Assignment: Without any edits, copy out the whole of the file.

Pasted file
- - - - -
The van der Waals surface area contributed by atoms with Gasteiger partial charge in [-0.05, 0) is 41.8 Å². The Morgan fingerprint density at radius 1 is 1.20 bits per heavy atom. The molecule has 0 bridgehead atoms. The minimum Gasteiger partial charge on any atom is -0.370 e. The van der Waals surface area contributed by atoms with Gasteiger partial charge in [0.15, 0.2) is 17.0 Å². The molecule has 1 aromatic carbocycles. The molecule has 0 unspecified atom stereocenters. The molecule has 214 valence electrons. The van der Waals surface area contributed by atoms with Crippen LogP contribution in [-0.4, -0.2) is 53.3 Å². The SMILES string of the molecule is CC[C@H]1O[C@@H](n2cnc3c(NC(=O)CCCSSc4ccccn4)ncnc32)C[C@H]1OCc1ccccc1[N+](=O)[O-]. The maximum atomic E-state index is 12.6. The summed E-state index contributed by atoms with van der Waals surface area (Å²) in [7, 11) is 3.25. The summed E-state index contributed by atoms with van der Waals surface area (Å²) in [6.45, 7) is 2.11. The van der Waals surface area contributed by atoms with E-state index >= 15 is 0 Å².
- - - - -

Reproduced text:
The van der Waals surface area contributed by atoms with Gasteiger partial charge in [-0.05, 0) is 41.8 Å². The Morgan fingerprint density at radius 1 is 1.20 bits per heavy atom. The molecule has 0 bridgehead atoms. The minimum Gasteiger partial charge on any atom is -0.370 e. The van der Waals surface area contributed by atoms with Gasteiger partial charge in [0.15, 0.2) is 17.0 Å². The molecule has 1 aromatic carbocycles. The molecule has 0 unspecified atom stereocenters. The molecule has 214 valence electrons. The van der Waals surface area contributed by atoms with Crippen LogP contribution in [-0.4, -0.2) is 53.3 Å². The SMILES string of the molecule is CC[C@H]1O[C@@H](n2cnc3c(NC(=O)CCCSSc4ccccn4)ncnc32)C[C@H]1OCc1ccccc1[N+](=O)[O-]. The maximum atomic E-state index is 12.6. The summed E-state index contributed by atoms with van der Waals surface area (Å²) in [7, 11) is 3.25. The summed E-state index contributed by atoms with van der Waals surface area (Å²) in [6.45, 7) is 2.11. The van der Waals surface area contributed by atoms with E-state index >= 15 is 0 Å².